Big Labor Desperate to Stop Right to Work Law

Last year, no one doubted that a gubernatorial victory for Big Labor apologist Chris Koster (pictured) was union bosses’ only plausible means to block RIght to Work passage in Missouri. But voters soundly rejected Koster. Image: Camille Phillips/St. Louis Public Radio

Roughly 10 months ago, immediately after union bosses had spent an estimated $12 million to retain control over the Missouri governorship so they could perpetuate compulsory union dues and fees in the Show Me State, voters sent Big Labor a clear message. By a solid margin, Missouri citizens voted to make unabashed Right to Work supporter Eric Greitens their next chief executive, and reject union-label gubernatorial candidate Chris Koster, then the state’s attorney general.

This February, the Missouri Legislature and Greitens fulfilled the mandate they had plainly been given by the voters of the state. Lawmakers passed, and Greitens signed, a Right to Work measure prohibiting the termination of employees for refusal to join or bankroll an unwanted union.

Unfortunately, it now seems inevitable that the freedom-loving Missourians who fought for years to pass a state law revoking union officials’ forced-dues and forced-fee privileges will have to refight the entire battle over the next 14 months.

Even before forced dues-repeal legislation was adopted by the Missouri House and Senate, Big Labor had launched a multi-million-dollar campaign to circumvent elected lawmakers and kill Right to Work in the cradle.

Top union bosses are justifying the campaign, funded largely by forced dues and fees extracted from employees outside of Missouri, with claims that state voters didn’t know what was at stake in the 2016 elections. Such forced-unionism propaganda is patently false.

“Right-to-Work Debate Puts National Spotlight on Missouri Governor’s Race” was the apt headline for a news story filed in late August 2016 by St. Louis Post-Dispatch reporter Kevin McDermott. To illustrate his point, McDermott quoted fervently pro-forced unionism state Rep. Jake Hummel (D-St. Louis): “For organized labor, it is make or break. . . . If we don’t get Chris Koster elected, Missouri will quickly be a right-to-work state.”

On the campaign trail, Greitens enthusiastically courted the support of the overwhelming majority of Missourians who agree with the Right to Work principle. He vowed again and again to fight for passage of a state Right to Work law, because compulsory unionism is morally wrong and also because, in his words, “Missouri has lost countless good-paying jobs to more business-friendly states.”

On Election Day, at the same time they selected the pro-Right to Work candidate for chief executive, Missouri voters returned to office all RIght to Work-supporting legislators in the Missouri House and Senate who sought reelection.

No politically sentient person in Missouri could have been the least bit surprised this February 2 when the Missouri Legislature sent S.B.19, the state Right to Work measure, to Greitens’ desk. And every Missourian who even casually follows public affairs must have expected Greitens to sign this bill, as he promptly did.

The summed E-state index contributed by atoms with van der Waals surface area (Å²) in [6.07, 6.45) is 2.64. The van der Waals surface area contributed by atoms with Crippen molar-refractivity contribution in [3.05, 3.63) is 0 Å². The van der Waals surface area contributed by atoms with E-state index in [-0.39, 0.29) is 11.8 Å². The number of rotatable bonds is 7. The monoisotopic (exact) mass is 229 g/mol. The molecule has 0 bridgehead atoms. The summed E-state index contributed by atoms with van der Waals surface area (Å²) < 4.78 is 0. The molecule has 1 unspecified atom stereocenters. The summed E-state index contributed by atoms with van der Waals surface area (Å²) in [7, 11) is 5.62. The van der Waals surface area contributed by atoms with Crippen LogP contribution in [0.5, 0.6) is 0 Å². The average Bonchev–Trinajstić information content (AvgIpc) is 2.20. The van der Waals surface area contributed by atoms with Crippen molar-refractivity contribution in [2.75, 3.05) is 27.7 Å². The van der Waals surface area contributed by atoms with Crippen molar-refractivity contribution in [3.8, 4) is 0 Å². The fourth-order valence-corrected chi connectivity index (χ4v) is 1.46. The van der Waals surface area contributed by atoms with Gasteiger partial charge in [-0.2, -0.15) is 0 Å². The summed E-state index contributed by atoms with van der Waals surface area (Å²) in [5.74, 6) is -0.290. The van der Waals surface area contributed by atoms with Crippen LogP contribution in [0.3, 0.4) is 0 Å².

Big Labor’s ongoing campaign to destroy Missouri’s Right to Work law is premised on an obvious lie regarding how it was enacted. But no one should for that reason assume it can’t succeed.

On August 18, the Missouri AFL-CIO hierarchy and a union front organization known as We Are Missouri submitted to Secretary of State Jay Ashcroft what clearly seems to be a sufficient number of petitions to prevent the Right to Work law from taking effect as scheduled and force a November 2018 election to overturn it. Under Missouri law, such petition drives may be used to block enforcement of a recently enacted state statute and mandate an election over whether or not it should stay on the books. It now seems all but certain that a Right to Work repeal referendum will occur next fall.

Missouri union bosses are determined to restore their legal power to get workers fired for not turning over part of their paychecks to Big Labor. But they know the Right to Work principle they oppose is overwhelmingly popular. That’s why they will be aiming throughout the campaign to confuse voters about what the law really does.

In this aim, union bosses have been assisted by Ashcroft, who rubber-stamped confusing language for the anti-Right to Work petitions and the ballot measure itself.

Early this summer, Cole County Circuit Judge Daniel Green issued a decision agreeing with the National Right to Work Legal Defense Foundation attorneys and their freedom-loving employee clients that the summary language on the repeal referendum is “misleading.” Unfortunately, in late July the Missouri Court of Appeals Western District heeded the wishes of Big Labor lawyers and reinstated Ashcroft’s misleading language, which asks voters if they want to “adopt” a law that has already been passed and signed by the governor. (See the news analysis linked below for additional information.)

Foundation attorneys are now asking the state Supreme Court to reconsider this misguided ruling, but there is now no way to know if an appeal will even be heard. If the biased language remains despite the best efforts of the Foundation and its clients, the National Right to Work Committee is prepared to put ample amounts of time, money and talent into a campaign to help citizens see through it.

In Missouri’s right-to-work ballot fight, wording matters

Washington ExaminerAug 20, 2017